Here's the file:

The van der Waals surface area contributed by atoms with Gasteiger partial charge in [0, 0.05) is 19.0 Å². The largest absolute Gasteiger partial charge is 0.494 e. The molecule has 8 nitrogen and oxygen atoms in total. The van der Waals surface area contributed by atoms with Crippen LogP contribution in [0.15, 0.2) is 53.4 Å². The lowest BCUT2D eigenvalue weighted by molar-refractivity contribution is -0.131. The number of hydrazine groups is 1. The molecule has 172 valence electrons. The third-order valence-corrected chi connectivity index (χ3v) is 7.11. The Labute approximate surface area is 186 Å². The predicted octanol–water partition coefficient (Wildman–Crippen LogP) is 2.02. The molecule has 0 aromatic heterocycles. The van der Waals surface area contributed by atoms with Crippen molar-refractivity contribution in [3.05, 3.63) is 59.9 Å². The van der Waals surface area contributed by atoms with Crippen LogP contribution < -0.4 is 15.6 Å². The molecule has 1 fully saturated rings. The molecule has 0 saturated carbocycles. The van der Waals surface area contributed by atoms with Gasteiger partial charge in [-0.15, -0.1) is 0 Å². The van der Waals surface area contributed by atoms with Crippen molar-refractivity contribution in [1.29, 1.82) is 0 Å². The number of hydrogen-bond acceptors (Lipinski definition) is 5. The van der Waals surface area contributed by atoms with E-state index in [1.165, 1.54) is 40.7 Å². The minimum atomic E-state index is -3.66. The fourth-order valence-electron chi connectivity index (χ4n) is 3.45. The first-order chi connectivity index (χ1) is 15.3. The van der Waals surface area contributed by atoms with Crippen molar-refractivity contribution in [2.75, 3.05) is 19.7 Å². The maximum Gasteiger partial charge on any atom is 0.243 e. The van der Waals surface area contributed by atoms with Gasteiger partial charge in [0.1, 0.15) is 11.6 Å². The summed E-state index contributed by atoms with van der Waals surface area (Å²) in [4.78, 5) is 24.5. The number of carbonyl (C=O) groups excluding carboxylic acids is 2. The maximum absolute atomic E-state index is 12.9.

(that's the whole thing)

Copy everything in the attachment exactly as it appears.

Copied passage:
The van der Waals surface area contributed by atoms with Gasteiger partial charge in [0, 0.05) is 19.0 Å². The largest absolute Gasteiger partial charge is 0.494 e. The molecule has 8 nitrogen and oxygen atoms in total. The van der Waals surface area contributed by atoms with Crippen LogP contribution in [0.15, 0.2) is 53.4 Å². The lowest BCUT2D eigenvalue weighted by molar-refractivity contribution is -0.131. The number of hydrazine groups is 1. The molecule has 172 valence electrons. The third-order valence-corrected chi connectivity index (χ3v) is 7.11. The Labute approximate surface area is 186 Å². The predicted octanol–water partition coefficient (Wildman–Crippen LogP) is 2.02. The molecule has 0 aromatic heterocycles. The van der Waals surface area contributed by atoms with Crippen molar-refractivity contribution in [3.05, 3.63) is 59.9 Å². The van der Waals surface area contributed by atoms with Crippen LogP contribution < -0.4 is 15.6 Å². The molecule has 1 fully saturated rings. The molecule has 0 saturated carbocycles. The van der Waals surface area contributed by atoms with Gasteiger partial charge in [-0.15, -0.1) is 0 Å². The van der Waals surface area contributed by atoms with Crippen molar-refractivity contribution in [1.29, 1.82) is 0 Å². The number of hydrogen-bond acceptors (Lipinski definition) is 5. The van der Waals surface area contributed by atoms with E-state index in [1.165, 1.54) is 40.7 Å². The minimum atomic E-state index is -3.66. The fourth-order valence-electron chi connectivity index (χ4n) is 3.45. The first-order chi connectivity index (χ1) is 15.3. The van der Waals surface area contributed by atoms with Crippen molar-refractivity contribution in [2.75, 3.05) is 19.7 Å². The maximum Gasteiger partial charge on any atom is 0.243 e. The van der Waals surface area contributed by atoms with Gasteiger partial charge in [0.1, 0.15) is 11.6 Å². The summed E-state index contributed by atoms with van der Waals surface area (Å²) in [4.78, 5) is 24.5. The number of carbonyl (C=O) groups excluding carboxylic acids is 2. The maximum absolute atomic E-state index is 12.9.